A reporter investigates the disappearance of a ship. He finds the ship and discovers that all the hands have been killed by a giant sea louse except for one. The lone survivor then tells the reporter that the ship was attacked by Godzilla (Gojira). Fearing a panic, the Japanese government then takes the survivor into custody to keep him from revealing that Godzilla has returned. However, a Soviet nuclear submarine is destroyed and the situation puts them and the United States on the brink of nuclear war, until the Japanese decide to come clean and admit that it was Godzilla. Soon the Japan and the rest of the world are on red alert as they wait for Godzilla to begin his rampage anew.Written by
Brian Washington <Sargebri@att.net>
This film was based partly on a 1980 story treatment by Tomoyuki Tanaka and Akira Murao called "The Resurrection of Godzilla" ("Gojira no Fukkatsu"). Conceived as a direct sequel to Gojira (1954), a new Godzilla, identical to the one from 1954, was reawakened by illegal nuclear waste dumping by a freighter in the Pacific Ocean. The protagonists include Shinpei Muraki (the young director of the Information Science Center), Professor Inamura, his daughter Akikuko Inamura (Muraki's love interest), and American scientist Dr. Radner. The story was also the introduction of what is considered Toho's greatest "lost" monster, Bagan, which Godzilla fought in the story. Bagan, a guardian spirit, has four forms in this film: the Dragon Spirit Beast (Doragon Reijû), the Ape Spirit Beast (Enjin Reijû), the Water Spirit Beast (Sui Reijû), and ultimately, a totem-like amalgam of the three forms. Godzilla savagely fights and kills the monster after the middle of the film. Another adversary for the radioactive terror is a JSDF armored super-vehicle, the Super-Beetle (which was ultimately reworked into the Super-X). The film's climax has the protagonists attempting to destroy Godzilla on Beonase Atoll, with a trap containing Dr. Inamura's nuclear invention, Reiconium. When the device malfunctions, Dr. Radner makes a Serizawa-like sacrifice and reactivates the weapon, engulfing Godzilla in lethal radioactive blue flames, apparently killing the monster, and taking Radner's life in the process. The story ends with Godzilla's lifeless body washing ashore a beach on the West Coast of the United States, with a nuclear power plant nearby; a narration stated, "As long as nuclear energy exists, Godzilla will live," as Godzilla's eyes open and the monster stirs to life with a mighty roar. Although the script was never produced, many of its elements nonetheless remained in the film, including the Shokkiras (the radioactive sea louse), and Godzilla attacking a nuclear power plant (and absorbing energy from the core reactor). See more »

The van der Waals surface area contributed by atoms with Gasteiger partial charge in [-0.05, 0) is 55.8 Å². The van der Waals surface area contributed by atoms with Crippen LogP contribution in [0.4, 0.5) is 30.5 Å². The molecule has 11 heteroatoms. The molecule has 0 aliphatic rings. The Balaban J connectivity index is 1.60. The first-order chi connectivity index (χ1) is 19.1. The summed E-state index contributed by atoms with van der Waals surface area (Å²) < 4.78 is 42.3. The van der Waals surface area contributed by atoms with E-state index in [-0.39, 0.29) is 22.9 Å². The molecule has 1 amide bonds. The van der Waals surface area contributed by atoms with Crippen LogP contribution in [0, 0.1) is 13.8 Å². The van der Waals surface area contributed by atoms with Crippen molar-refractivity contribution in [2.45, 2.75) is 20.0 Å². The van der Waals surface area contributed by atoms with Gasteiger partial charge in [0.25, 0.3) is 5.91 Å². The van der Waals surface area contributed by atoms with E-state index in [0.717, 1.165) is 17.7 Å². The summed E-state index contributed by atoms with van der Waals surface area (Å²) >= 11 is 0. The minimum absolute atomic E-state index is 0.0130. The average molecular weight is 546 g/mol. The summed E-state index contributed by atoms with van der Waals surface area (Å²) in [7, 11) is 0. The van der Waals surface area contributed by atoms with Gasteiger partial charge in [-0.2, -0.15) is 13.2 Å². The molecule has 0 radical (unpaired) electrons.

In the scene where Godzilla plummets into the crater of Mt. Mihara, the shadow of his tail does not match the position it's really in. See more »
[English export version]
Prime Minister Mitamura:
Let me state clearly, what principles are involved for Japan. We neither, possess, nor use, nuclear weapons. That being the case, we cannot permit their use now. That's final.
Soviet Ambassador Chefski:
Your country's pride is at stake here, but Russia has already lost a valuable nuclear submarine, to Godzilla! We have the right to destroy him!
American Ambassador Rosenberg:
This is no time to be discussing principles!
Prime Minister Mitamura:
It is the right time when principles are at stake. We can't lose our heads because of a crisis. Besides, we ...
See more »
Not the best Godzilla movie, but one of my favorites.
Yes, there are Godzilla movies that have better special effects. There are Godzilla movies that have better stories. There are Godzilla movies that are better directed.
But if you ask me which Godzilla movies are my favorites, I'll rank "Godzilla 1985" over just about all of them.
Why? It may be the mid-80's special effects, which while looking relatively modern still retain some "old school" charm. It may be the excellent Cold War-era politics (compared to today's chaos, the Cold War was practically comforting). It may be the excellent music by Reijiro Koroku, the only Godzilla composer to match Akira Ifukube.
I even enjoy the US dubbed version. While the Dr. Pepper ads and the supposed humor does wear on you, most of the actors do a pretty good job in their roles, though I wish it had been butchered less.
Give "Godzilla 1985" a chance.
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